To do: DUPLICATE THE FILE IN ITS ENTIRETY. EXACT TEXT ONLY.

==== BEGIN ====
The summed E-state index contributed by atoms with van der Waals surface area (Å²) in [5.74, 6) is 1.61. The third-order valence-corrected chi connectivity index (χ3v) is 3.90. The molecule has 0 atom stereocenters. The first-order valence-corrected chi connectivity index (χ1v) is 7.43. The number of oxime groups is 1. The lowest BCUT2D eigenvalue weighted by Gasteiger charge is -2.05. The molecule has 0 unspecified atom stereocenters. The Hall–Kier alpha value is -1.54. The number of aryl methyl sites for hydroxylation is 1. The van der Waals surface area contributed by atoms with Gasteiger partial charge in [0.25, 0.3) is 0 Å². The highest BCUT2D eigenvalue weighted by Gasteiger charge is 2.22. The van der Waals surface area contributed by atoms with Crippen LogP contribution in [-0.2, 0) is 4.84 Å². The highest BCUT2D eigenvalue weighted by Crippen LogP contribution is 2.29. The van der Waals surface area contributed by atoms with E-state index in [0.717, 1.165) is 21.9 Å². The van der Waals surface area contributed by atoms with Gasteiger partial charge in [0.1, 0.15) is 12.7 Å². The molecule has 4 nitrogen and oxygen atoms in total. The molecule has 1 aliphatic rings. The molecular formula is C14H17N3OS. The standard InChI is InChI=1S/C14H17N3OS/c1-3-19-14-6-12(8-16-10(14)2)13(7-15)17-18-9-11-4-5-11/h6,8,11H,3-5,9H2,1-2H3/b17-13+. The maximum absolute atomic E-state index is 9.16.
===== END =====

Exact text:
The summed E-state index contributed by atoms with van der Waals surface area (Å²) in [5.74, 6) is 1.61. The third-order valence-corrected chi connectivity index (χ3v) is 3.90. The molecule has 0 atom stereocenters. The first-order valence-corrected chi connectivity index (χ1v) is 7.43. The number of oxime groups is 1. The lowest BCUT2D eigenvalue weighted by Gasteiger charge is -2.05. The molecule has 0 unspecified atom stereocenters. The Hall–Kier alpha value is -1.54. The number of aryl methyl sites for hydroxylation is 1. The van der Waals surface area contributed by atoms with Gasteiger partial charge in [0.25, 0.3) is 0 Å². The highest BCUT2D eigenvalue weighted by Gasteiger charge is 2.22. The van der Waals surface area contributed by atoms with Crippen LogP contribution in [-0.2, 0) is 4.84 Å². The highest BCUT2D eigenvalue weighted by Crippen LogP contribution is 2.29. The van der Waals surface area contributed by atoms with E-state index in [0.717, 1.165) is 21.9 Å². The van der Waals surface area contributed by atoms with Gasteiger partial charge in [0.1, 0.15) is 12.7 Å². The molecule has 4 nitrogen and oxygen atoms in total. The molecule has 1 aliphatic rings. The molecular formula is C14H17N3OS. The standard InChI is InChI=1S/C14H17N3OS/c1-3-19-14-6-12(8-16-10(14)2)13(7-15)17-18-9-11-4-5-11/h6,8,11H,3-5,9H2,1-2H3/b17-13+. The maximum absolute atomic E-state index is 9.16.